State of Washington—The Washington State Department of Ecology created a Ground Water Management Area to protect ground water from nitrate contamination. The management area covers Grant, Franklin, and Adams counties, located in an intensive agricultural region of the Central Columbia Plateau. NAWQA information and communication of those findings in the USGS publication "Nitrate Concentrations in Ground Water of the Central Columbia Plateau" provided the scientific basis for implementing the management area. As follow-up to the NAWQA findings, USGS works with the Department of Ecology to (1) identify areas with lower nitrate concentrations, which could potentially serve as sources of future drinking-water supplies, (2) statistically correlate nitrate concentrations with natural features and human activities to better assess vulnerability; and, (3) design a long-term monitoring strategy for assessment of changes in nitrate concentrations over time.

State of California—USGS works with the California State Water Resources Control Board and Department of Health Services to assess the vulnerability of public supply wells to contamination. The State uses USGS ground-water-age-dating analyses as one indicator of vulnerability. In addition, on the basis of NAWQA findings on the occurrence of industry-related and petroleum-based chemicals in ground water, the State has included the collection and analysis of VOCs in their vulnerability assessment. More than 200 wells have been sampled in southern California, and these efforts will be extended to northern California and the Central Valley.

State of Idaho—NAWQA information formed the framework for predictive models and maps showing the vulnerability of ground water to contamination by the widely used herbicide atrazine in Idaho. The maps are used by the Idaho State Department of Agriculture to develop its State Pesticide Management Plan. Atrazine data from the NAWQA study in the Upper Snake River Basin were used to calibrate and verify the predictive models, which showed that significant factors associated with elevated atrazine concentrations in ground water were atrazine use, land use, precipitation, soil type, and depth to ground water. These modeling tools aid in the design of cost-effective programs for monitoring and protecting ground-water resources throughout the State.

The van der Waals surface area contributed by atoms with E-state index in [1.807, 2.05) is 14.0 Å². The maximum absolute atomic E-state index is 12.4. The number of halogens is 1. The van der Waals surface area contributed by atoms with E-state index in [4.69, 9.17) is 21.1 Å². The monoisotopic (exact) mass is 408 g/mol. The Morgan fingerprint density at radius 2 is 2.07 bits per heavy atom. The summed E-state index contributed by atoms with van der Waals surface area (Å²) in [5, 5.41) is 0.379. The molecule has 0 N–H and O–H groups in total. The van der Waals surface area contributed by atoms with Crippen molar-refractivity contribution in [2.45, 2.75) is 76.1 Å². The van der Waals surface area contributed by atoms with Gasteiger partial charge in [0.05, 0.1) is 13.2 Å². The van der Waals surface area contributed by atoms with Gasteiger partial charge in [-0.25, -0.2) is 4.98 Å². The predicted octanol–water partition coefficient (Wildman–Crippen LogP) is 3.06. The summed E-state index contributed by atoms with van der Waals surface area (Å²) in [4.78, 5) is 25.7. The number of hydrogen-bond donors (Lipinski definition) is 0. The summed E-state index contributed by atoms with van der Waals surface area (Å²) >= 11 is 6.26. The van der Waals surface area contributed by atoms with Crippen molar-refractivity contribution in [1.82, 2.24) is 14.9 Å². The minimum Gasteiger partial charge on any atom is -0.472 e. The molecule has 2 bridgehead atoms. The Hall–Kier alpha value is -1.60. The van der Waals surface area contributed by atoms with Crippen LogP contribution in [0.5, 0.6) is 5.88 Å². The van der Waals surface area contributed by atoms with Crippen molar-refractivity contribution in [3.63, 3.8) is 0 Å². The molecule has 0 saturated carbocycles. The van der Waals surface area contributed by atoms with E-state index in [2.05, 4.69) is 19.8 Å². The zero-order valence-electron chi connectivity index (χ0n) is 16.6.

State of Pennsylvania—The Pennsylvania Department of Environmental Protection works with USGS as a follow-up to NAWQA findings on the prevalence of MTBE in ground water and its potential to contaminate public drinking-water supplies. Through the partnership, consistent and quality-assured data will be compiled, and a qualitative vulnerability rating for MTBE will be developed for different hydrogeologic settings throughout the State of Pennsylvania. The State will use the results to prioritize areas where MTBE should be assessed and where public-supply wells should be tested, and to target inspections of gasoline storage tanks.

National scale—At the request of the USEPA's Office of Ground Water and Drinking Water, the NAWQA Program published a national map that shows the patterns of risk for nitrate contamination of shallow ground water (available in “Nitrate in Ground Waters of the United States—Assessing the Risk, USGS FS-092- 96). By targeting regions with the highest risk of nitrate contamination, resources can be directed to areas most likely to benefit from pollution-prevention programs and long-term monitoring. Use of risk guidelines to locate areas for prevention of contamination also can result in cost-effective management. Once ground water is contaminated, it is expensive and, in many cases, virtually impossible to clean up.

Vulnerability can change over time

NAWQA findings show that the vulnerability to contamination of streams and ground water can differ seasonally in nearly every basin. For example, in streams that drain agricultural areas in many parts of the nation, the highest levels of nutrients and pesticides occur during spring and summer when recently applied chemicals are washed away by spring rains, snowmelt, and irrigation. Excessive amounts of contaminants can also enter streams during storm events. For example, sampling of nutrients and pesticides through a large storm event on the Potomac River in 1996 showed that concentrations and total amounts of nutrients and atrazine can increase during localized large storms, sometimes with overwhelming effects on receiving waters, such as the Chesapeake Bay. In this case, concentrations of individual compounds exceeded USEPA drinking-water standards during and following the extreme storm events. Such information helps water suppliers better understand the role of the short-term and seasonal events, and raises considerations related to timing of withdrawals, mixing, and storage to most effectively deliver high quality water at a minimum cost.